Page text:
Cage biting, ESPECIALLY in Only Ferrets, is typically an attention thing. If they do not get enough out time, they will tend to cage bite. With only ferrets, there is no such thing as enough out time – or enough attention. Making sure that your ferret is tired before going back in the cage, and gets a lot of time and attention – and exercise – out of the cage will make a big difference with this. Also, ensuring that you have a big enough cage, with a constant supply of new toys (a small number of toys rotated out regularly) will help as well. When the cage biting continues, as it inevitably will, there are many things you can do. You can yell, hiss, and make noisy distractions. Bang on the cage, and throw things at the cage to distract them. Take them out of the cage, give them kisses, and put them back in so they can start again…..and also in the process of all of these they will learn that they get what they want when they cage bite/rattle the cage – attention! Just like small children, even negative attention is still attention! Every time you reward them with screams, bangs, or taking them out, you are only reinforcing the habit and making it harder to train them not to do. I have tried it all. It is very difficult, but the BEST Thing that you can do? Ignore it until they stop. Yes, this can mean months of sleepless nights until they learn, it can mean leaving the room. It means frustration – and it means Them learning that cage biting will not get them any attention. Even when they learn, they will still do it from time to time. Koda now only cage bites when he has been cooped up more than usual however. Overall he has learned that – especially when lights are out (aka Mommy is SLEEPING) he will NOT get attention. How long does it take? Depends on how determined your ferret is, and how much you ensure that the other conditions (attention, time out of the cage, space, and interesting toys) are met. Days if you are lucky. For me it took months so be prepared!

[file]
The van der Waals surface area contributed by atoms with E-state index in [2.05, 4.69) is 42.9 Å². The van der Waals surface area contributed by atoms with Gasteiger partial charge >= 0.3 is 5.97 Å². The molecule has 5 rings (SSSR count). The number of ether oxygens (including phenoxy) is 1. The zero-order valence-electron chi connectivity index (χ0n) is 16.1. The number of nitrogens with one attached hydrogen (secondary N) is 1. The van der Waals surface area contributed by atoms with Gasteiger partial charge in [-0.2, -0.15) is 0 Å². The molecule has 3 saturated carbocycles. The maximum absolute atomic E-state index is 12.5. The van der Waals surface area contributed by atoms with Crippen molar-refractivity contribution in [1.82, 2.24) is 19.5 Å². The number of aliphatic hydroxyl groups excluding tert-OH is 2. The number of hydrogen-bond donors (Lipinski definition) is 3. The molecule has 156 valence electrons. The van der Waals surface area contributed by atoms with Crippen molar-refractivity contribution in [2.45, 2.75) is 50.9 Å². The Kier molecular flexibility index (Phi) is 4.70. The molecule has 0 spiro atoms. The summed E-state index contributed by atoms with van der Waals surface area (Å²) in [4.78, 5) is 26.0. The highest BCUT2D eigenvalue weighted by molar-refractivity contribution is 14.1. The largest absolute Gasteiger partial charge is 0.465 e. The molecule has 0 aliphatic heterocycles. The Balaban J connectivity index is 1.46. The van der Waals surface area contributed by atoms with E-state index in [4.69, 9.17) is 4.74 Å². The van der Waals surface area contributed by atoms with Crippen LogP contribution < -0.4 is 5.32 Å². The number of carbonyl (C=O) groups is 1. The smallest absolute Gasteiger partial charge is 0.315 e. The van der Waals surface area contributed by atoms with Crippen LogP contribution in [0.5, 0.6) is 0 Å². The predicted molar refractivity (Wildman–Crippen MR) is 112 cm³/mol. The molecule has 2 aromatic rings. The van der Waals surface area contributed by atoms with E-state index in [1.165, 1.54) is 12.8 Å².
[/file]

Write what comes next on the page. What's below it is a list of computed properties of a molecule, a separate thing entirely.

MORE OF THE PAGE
As with anything pooping out of the litter box can also be a cry for attention, as well as a method of revenge! There are a few methods to potty training, but the Litter Box Boot Camp is one of the best, most proven methods out there whether you have one ferret or many.